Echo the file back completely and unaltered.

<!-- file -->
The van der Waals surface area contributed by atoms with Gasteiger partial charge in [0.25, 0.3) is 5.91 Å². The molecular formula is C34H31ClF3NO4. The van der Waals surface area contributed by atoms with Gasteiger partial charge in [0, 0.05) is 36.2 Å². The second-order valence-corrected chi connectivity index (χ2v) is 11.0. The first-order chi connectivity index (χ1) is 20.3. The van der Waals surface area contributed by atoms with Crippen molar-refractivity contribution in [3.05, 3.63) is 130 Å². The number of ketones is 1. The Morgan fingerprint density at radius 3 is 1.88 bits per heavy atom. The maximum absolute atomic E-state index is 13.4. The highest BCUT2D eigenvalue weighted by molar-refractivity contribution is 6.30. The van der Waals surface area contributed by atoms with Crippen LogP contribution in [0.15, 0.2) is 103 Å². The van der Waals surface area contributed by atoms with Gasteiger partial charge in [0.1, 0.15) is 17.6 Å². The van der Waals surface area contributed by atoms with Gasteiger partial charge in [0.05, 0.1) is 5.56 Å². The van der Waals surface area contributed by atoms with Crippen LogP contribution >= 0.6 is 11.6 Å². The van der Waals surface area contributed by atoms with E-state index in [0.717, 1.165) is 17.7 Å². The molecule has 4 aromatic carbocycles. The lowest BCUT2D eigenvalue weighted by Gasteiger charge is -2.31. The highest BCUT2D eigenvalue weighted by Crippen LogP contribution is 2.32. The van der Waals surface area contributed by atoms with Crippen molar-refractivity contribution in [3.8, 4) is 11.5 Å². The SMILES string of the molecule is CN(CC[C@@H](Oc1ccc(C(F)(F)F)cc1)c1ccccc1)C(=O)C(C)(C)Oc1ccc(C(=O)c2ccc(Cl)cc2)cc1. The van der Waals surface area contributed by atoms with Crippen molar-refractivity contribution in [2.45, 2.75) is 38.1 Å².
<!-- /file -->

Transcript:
The van der Waals surface area contributed by atoms with Gasteiger partial charge in [0.25, 0.3) is 5.91 Å². The molecular formula is C34H31ClF3NO4. The van der Waals surface area contributed by atoms with Gasteiger partial charge in [0, 0.05) is 36.2 Å². The second-order valence-corrected chi connectivity index (χ2v) is 11.0. The first-order chi connectivity index (χ1) is 20.3. The van der Waals surface area contributed by atoms with Crippen molar-refractivity contribution in [3.05, 3.63) is 130 Å². The number of ketones is 1. The Morgan fingerprint density at radius 3 is 1.88 bits per heavy atom. The maximum absolute atomic E-state index is 13.4. The highest BCUT2D eigenvalue weighted by molar-refractivity contribution is 6.30. The van der Waals surface area contributed by atoms with Crippen LogP contribution in [0.15, 0.2) is 103 Å². The van der Waals surface area contributed by atoms with Gasteiger partial charge in [0.1, 0.15) is 17.6 Å². The van der Waals surface area contributed by atoms with Gasteiger partial charge in [0.05, 0.1) is 5.56 Å². The van der Waals surface area contributed by atoms with Crippen LogP contribution >= 0.6 is 11.6 Å². The van der Waals surface area contributed by atoms with E-state index in [0.717, 1.165) is 17.7 Å². The molecule has 4 aromatic carbocycles. The lowest BCUT2D eigenvalue weighted by Gasteiger charge is -2.31. The highest BCUT2D eigenvalue weighted by Crippen LogP contribution is 2.32. The van der Waals surface area contributed by atoms with Crippen molar-refractivity contribution in [3.8, 4) is 11.5 Å². The SMILES string of the molecule is CN(CC[C@@H](Oc1ccc(C(F)(F)F)cc1)c1ccccc1)C(=O)C(C)(C)Oc1ccc(C(=O)c2ccc(Cl)cc2)cc1. The van der Waals surface area contributed by atoms with Crippen molar-refractivity contribution in [2.45, 2.75) is 38.1 Å².